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WHY MUBARAK AND GADDAFI MAY NOT HAPPEN IN SUB-SAHARAN AFRICA by Alex Ndungu Njeru

Alex Njeru offers a perspective on the Arab Revolution

Hosni Mubarak in court jail


When I published the aforementioned title on my modest blog; Unbridled
Freedom, Gaddaffi was still very much in power, administering Viagra
to his mercenaries and dogs of war. Saleh was not in a hospital in
Saudi Arabia and Al Assad was still shelling his Syrian citizens. The
post really was a foreshadowing of what would be. For now Gaddaffi and
his diabolical friends have be run out, Al Assad will eventually leave
and Saleh will never recover. Indeed this is a victory for freedom and
sub-Saharan Africa will free itself one day.

His days are numbered in hours

The Arab spring, or Arab awakening or Islamic awakening as Press TV
Iran so often calls is quite peculiar in character and form. The
question though that begs most ominous is; can this people led
peaceful mostly peaceful revolutions like what happened in Tunisia and
Egypt be replicated and elsewhere in Africa (Sub-Saharan Africa)?
The most obvious would be a NO. We then have to provide a case by case
analysis in order to discover why people led revolutions might be
unsustainable to replicate in in Sub-Saharan Africa. The most
important factor is cultural though. Northern Africa and the Middle-
East by extension with the exception of Israel comes’ from a
background of homogenous Arabic culture which is reinforced by the
fact that the Middle-East is largely Islamic. Well there are pockets
of orthodox Christians in Egypt, Lebanon and Syria but then these
religious minorities don’t have significant populations to form
multi-polar pockets of culture in the above countries. This claim is
further reinforced by the fact that sectarian violence and hostilities
between Sunni and Shias is not as pronounced in Northern Africa and
countries closer to the holy land. This though is not the case in
sub-Saharan Africa, sub-Saharan Africa is characterized by myriads
ethnic cultures that at times are conflicting at least or sub-Saharan
African countries have more than one ethnic community. This situation
is further exacerbated by the fact that ethnic identities are
important Loci for political organization this therefore means that
these ethnic identities view each other as competitors rather than
co-operate in efforts to bring meaningful social-economic change in
sub-Saharan Africa sovereign states.

A regular scene in recent times

Another factor that undermines the social-political organization of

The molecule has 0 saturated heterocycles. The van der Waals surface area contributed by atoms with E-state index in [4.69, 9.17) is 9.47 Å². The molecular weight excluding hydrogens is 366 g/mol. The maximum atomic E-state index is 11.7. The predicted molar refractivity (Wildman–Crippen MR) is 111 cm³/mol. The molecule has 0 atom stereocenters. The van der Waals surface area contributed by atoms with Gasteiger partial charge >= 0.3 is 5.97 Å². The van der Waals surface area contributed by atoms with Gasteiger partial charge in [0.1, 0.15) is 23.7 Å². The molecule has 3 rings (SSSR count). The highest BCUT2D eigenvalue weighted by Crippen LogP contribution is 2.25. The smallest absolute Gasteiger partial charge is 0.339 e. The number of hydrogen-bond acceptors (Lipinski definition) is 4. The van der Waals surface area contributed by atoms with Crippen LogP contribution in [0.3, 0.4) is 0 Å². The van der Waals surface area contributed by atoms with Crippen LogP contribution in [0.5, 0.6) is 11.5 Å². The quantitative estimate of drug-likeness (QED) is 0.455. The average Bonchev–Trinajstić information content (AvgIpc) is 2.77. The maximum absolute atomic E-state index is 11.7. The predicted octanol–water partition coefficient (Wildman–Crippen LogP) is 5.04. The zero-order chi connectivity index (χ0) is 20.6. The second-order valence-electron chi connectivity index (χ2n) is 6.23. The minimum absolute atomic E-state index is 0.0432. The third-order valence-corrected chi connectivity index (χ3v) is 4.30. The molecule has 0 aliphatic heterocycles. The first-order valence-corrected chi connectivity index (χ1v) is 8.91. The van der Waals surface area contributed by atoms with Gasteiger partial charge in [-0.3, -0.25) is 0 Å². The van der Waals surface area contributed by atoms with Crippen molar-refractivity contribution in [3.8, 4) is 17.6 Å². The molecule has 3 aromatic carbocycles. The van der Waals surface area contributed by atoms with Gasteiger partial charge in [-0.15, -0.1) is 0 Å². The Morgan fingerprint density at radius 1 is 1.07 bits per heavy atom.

the populace in Africa south of the Sahara is the lack of economic
homogeneity. The Middle East has well defined economic classes with
the Middle class being big enough and politically vibrant obviously
this strength of the middle class though comes about from oil revenues
that support decent income, education and living standards of people.
North Africa has higher literacy ratios than sub-Saharan Africa with
literacy levels averaging above 70% for almost all Middle-Eastern
countries; the only exception though is Libya where massive sections
were deliberately kept illiterate by Muamar Gaddafi. This economic
homogeneity of economic classes heralds a populace that is both
economically empowered and literate both key ingredients in the
development of subjective political cultures among populations.
Sub-Saharan Africa is different in that the middle class is not as
politically vibrant. The middle class in itself is divided into
distinctive lower Middle and Upper Middle classes. The later class is
comfortable with life and enjoys relative decent standards of life;
they thus view any involvement in active political protest as
self-endangering. The poor in Sub-Saharan Africa are too poor to be
politically organized thus they are often used as political tools at
the hands of political elites marionettes rather than as a source of
different political dispensations
The other reason though absurd is that Sub-Saharan Africa is
chronically food insecure. Rather than this catalyzing political
revolution in Africa similar to the 1779 French revolution this acts
to hamper revolutions. This is because man’s basic concern is survival
only when a man’s basic needs are mat does he then begin to think of a
wider set of goals that include political freedoms. It also has to be
taken into account that the Middle East is an extensively urbanized
and that political revolutions mostly emanate from urban populations
is not something to be taken lightly.

Follow the blog on twitter @omojuwa and the writer Kenyan Alex Njeru on @unbridledfreedm

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Omojuwa

In the beginning...Let there be Light http://en.wikipedia.org/wiki/Japheth_J._Omojuwa

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